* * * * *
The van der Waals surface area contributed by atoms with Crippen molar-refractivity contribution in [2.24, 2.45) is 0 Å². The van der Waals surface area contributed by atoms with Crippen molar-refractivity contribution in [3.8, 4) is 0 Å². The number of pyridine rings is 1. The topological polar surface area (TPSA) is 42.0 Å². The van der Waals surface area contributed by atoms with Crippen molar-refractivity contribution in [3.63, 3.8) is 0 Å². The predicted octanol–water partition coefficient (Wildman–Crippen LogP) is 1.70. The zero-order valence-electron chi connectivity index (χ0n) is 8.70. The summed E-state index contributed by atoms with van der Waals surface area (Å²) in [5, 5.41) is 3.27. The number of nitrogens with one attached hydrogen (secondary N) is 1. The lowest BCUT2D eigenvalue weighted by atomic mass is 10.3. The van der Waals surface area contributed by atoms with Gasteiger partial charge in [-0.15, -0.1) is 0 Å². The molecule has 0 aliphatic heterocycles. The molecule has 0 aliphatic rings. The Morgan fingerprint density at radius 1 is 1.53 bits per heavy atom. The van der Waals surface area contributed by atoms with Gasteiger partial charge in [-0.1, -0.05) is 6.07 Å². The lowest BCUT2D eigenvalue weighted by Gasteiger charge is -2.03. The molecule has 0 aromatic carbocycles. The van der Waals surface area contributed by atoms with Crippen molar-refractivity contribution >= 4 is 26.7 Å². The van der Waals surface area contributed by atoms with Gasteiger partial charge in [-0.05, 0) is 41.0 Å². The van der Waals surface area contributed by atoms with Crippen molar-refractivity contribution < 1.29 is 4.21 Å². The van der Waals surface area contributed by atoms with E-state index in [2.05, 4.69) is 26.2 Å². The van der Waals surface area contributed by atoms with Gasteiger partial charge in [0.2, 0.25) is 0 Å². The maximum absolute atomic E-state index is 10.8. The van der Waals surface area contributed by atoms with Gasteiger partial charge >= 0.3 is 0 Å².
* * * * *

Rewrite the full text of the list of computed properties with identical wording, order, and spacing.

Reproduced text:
The van der Waals surface area contributed by atoms with Crippen molar-refractivity contribution in [2.24, 2.45) is 0 Å². The van der Waals surface area contributed by atoms with Crippen molar-refractivity contribution in [3.8, 4) is 0 Å². The number of pyridine rings is 1. The topological polar surface area (TPSA) is 42.0 Å². The van der Waals surface area contributed by atoms with Crippen molar-refractivity contribution in [3.63, 3.8) is 0 Å². The predicted octanol–water partition coefficient (Wildman–Crippen LogP) is 1.70. The zero-order valence-electron chi connectivity index (χ0n) is 8.70. The summed E-state index contributed by atoms with van der Waals surface area (Å²) in [5, 5.41) is 3.27. The number of nitrogens with one attached hydrogen (secondary N) is 1. The lowest BCUT2D eigenvalue weighted by atomic mass is 10.3. The van der Waals surface area contributed by atoms with Gasteiger partial charge in [-0.15, -0.1) is 0 Å². The molecule has 0 aliphatic heterocycles. The molecule has 0 aliphatic rings. The Morgan fingerprint density at radius 1 is 1.53 bits per heavy atom. The van der Waals surface area contributed by atoms with Gasteiger partial charge in [-0.1, -0.05) is 6.07 Å². The lowest BCUT2D eigenvalue weighted by Gasteiger charge is -2.03. The molecule has 0 aromatic carbocycles. The van der Waals surface area contributed by atoms with Crippen molar-refractivity contribution >= 4 is 26.7 Å². The van der Waals surface area contributed by atoms with Gasteiger partial charge in [-0.05, 0) is 41.0 Å². The van der Waals surface area contributed by atoms with Crippen molar-refractivity contribution < 1.29 is 4.21 Å². The van der Waals surface area contributed by atoms with E-state index in [2.05, 4.69) is 26.2 Å². The van der Waals surface area contributed by atoms with Gasteiger partial charge in [0.2, 0.25) is 0 Å². The maximum absolute atomic E-state index is 10.8. The van der Waals surface area contributed by atoms with Gasteiger partial charge >= 0.3 is 0 Å².